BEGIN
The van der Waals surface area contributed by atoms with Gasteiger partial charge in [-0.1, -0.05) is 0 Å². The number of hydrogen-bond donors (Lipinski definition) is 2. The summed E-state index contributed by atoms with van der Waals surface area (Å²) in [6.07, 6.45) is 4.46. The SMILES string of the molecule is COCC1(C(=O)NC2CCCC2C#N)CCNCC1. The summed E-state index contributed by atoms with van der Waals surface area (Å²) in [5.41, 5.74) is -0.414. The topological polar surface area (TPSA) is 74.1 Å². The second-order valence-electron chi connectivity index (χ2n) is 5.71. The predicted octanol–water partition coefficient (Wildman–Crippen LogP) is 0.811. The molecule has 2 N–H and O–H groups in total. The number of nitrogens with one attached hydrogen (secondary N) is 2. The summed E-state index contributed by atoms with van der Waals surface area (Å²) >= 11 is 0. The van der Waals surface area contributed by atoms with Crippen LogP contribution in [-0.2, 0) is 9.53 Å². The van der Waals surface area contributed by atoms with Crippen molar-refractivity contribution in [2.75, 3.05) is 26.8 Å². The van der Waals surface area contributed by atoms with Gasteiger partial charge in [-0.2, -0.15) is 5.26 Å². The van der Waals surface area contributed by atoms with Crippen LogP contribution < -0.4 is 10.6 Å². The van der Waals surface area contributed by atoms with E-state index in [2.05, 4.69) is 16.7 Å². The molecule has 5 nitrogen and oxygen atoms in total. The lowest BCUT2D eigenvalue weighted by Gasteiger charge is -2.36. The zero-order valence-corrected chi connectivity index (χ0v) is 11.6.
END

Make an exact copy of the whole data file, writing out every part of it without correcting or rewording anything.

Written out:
The van der Waals surface area contributed by atoms with Gasteiger partial charge in [-0.1, -0.05) is 0 Å². The number of hydrogen-bond donors (Lipinski definition) is 2. The summed E-state index contributed by atoms with van der Waals surface area (Å²) in [6.07, 6.45) is 4.46. The SMILES string of the molecule is COCC1(C(=O)NC2CCCC2C#N)CCNCC1. The summed E-state index contributed by atoms with van der Waals surface area (Å²) in [5.41, 5.74) is -0.414. The topological polar surface area (TPSA) is 74.1 Å². The second-order valence-electron chi connectivity index (χ2n) is 5.71. The predicted octanol–water partition coefficient (Wildman–Crippen LogP) is 0.811. The molecule has 2 N–H and O–H groups in total. The number of nitrogens with one attached hydrogen (secondary N) is 2. The summed E-state index contributed by atoms with van der Waals surface area (Å²) >= 11 is 0. The van der Waals surface area contributed by atoms with Crippen LogP contribution in [-0.2, 0) is 9.53 Å². The van der Waals surface area contributed by atoms with Crippen molar-refractivity contribution in [2.75, 3.05) is 26.8 Å². The van der Waals surface area contributed by atoms with Gasteiger partial charge in [-0.2, -0.15) is 5.26 Å². The van der Waals surface area contributed by atoms with Crippen LogP contribution < -0.4 is 10.6 Å². The van der Waals surface area contributed by atoms with E-state index in [2.05, 4.69) is 16.7 Å². The molecule has 5 nitrogen and oxygen atoms in total. The lowest BCUT2D eigenvalue weighted by Gasteiger charge is -2.36. The zero-order valence-corrected chi connectivity index (χ0v) is 11.6.